It is expectation that I think is useful if we are to understand the continued success of LPs. Consider that a major factor in getting a consumer to fork out their hard earned cash – as George Lucas is all too aware – is to offer a “limited” or “special” item. And owning a limited, or special, item offers symbolic or social prestige. This is drilled into our heads early on in our lives: you might recall coughing up your allowance for a pack of sports cards in the hopes of finding a fabled ‘rare card’. As any kid is all too aware, the common cards are nice to have, but it’s difficult to get excited about something every other kid on the block has ten of… You become the talk of the playground by having a card that no one else has. I would call it juvenile if it weren’t the case that many grown men act this way as well, albeit with more expensive toys.
Although I don’t like to admit it, when I go to my local record shop, I rationalize my purchase in a similar way. The store usually displays 2 or 3 copies of a new album. If I don’t buy it at the time I’m in the store it could be a week or two before new copies come in. (Or, longer if the store wasn’t planning on stocking any more.) At worst, the album might have been produced with a limited pressing, meaning that I’d have to look to the secondary market.
Consider how radically different this sort of reasoning is from that of the iTunes customer, or a user hemming and hawing over whether to pay for a Grooveshark Plus subscription. What’s different is that the iTunes or Grooveshark customer does not have to deal with the issue of scarcity. And for that reason it’s difficult to accumulate social prestige or symbolic value through the ownership of MP3 files purchased from iTunes or by streaming them on Grooveshark. (The very same principle applies for Google Books, which may one day offer access to a universal library. A part of me thinks that the hesitation to drop printed books and read ebooks – exemplified by the popularity of bookstores like Indigo and Chapters – has to do with a narcissistic component of the act of reading: Often when I am on the Subway I watch people read. Frequently the readers will divert their eyes from the book and check to see who is looking at what they are reading. In contrast, nobody can tell what you’re reading from the back of your iPad or Kindle. Perhaps these ereaders would sell better if they could display the books’ cover on the backside of the device… 🙂 )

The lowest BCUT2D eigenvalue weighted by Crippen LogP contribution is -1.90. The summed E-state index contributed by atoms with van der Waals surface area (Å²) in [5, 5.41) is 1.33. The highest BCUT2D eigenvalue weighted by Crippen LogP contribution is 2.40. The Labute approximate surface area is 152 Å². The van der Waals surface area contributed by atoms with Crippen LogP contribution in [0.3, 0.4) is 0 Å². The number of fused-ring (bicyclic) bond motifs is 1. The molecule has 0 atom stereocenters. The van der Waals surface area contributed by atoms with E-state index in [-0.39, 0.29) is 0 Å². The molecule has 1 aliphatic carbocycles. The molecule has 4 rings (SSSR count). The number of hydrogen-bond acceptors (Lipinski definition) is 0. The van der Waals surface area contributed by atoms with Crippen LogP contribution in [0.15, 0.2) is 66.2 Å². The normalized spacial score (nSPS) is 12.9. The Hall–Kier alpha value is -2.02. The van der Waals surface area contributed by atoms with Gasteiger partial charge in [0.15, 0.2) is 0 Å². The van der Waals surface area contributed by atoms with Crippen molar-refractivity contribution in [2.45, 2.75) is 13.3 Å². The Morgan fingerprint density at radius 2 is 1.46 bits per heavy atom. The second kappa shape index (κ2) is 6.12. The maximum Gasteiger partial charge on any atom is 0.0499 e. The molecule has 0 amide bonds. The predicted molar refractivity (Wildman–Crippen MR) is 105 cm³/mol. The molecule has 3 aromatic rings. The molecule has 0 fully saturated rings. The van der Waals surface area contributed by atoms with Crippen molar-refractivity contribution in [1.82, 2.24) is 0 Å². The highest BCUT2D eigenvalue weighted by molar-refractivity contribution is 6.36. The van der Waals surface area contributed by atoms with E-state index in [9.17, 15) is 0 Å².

Creating an LP is complex and until the mid-late 1980s consumers could not easily reproduce an album in the comfort of their own homes. When cassette tapes begun replacing LPs an individual could create a reproduction – albeit taking the same amount of time to reproduce as the length of the content. These cassette reproductions were timely to create and imperfect. When compact discs began replacing cassette tapes it became possible to simulate content and make identical copies. Furthermore, these identical copies no longer were beholden to the length of the content, and CD writers increased their speeds with each passing year until finally reaching near-instantaneous simulation of content. A few years after the Mp3 revolution begun with Napster and was legitimized by iTunes, consumers had the ability to duplicate/simulate content instantaneously. There is a psychological gap between analog songs on an LP and digital Mp3 files on your hard drive. The LP cannot be copied whereas I know an Mp3 file can be copied for anyone without data loss as many times as possible… One is subject to a principle of scarcity, the other is not.
Now, it’s absurd to expect that LPs themselves will be the great savior of the recording industry in 2012+, however I’m sure the industry I’m sure will be looking to the 26% sales surge of LPs for clues to its own success. I think it’s only a matter of time until the industry looks to LPs and asks how they can – in the year 2011/12 – integrate some of the exclusivity, scarcity and physicality into digital content.
So what can digital media learn from (and take from) analog media? Here’s a wild suggestion that seems to run against the attributes of new media/digital content and will seem backwards to most: To build a principle of scarcity into digital media. What if, for example, record labels started imposing limits on the number of times an album can be downloaded, thereby injecting scarcity into digital media? To tell you the truth, I think the industry will probably attempt something similar when ‘cloud’ based services like Grooveshark don’t pay off as they were expected to and it dawns on them that access to content is not the only active force comprising consumers’ desires.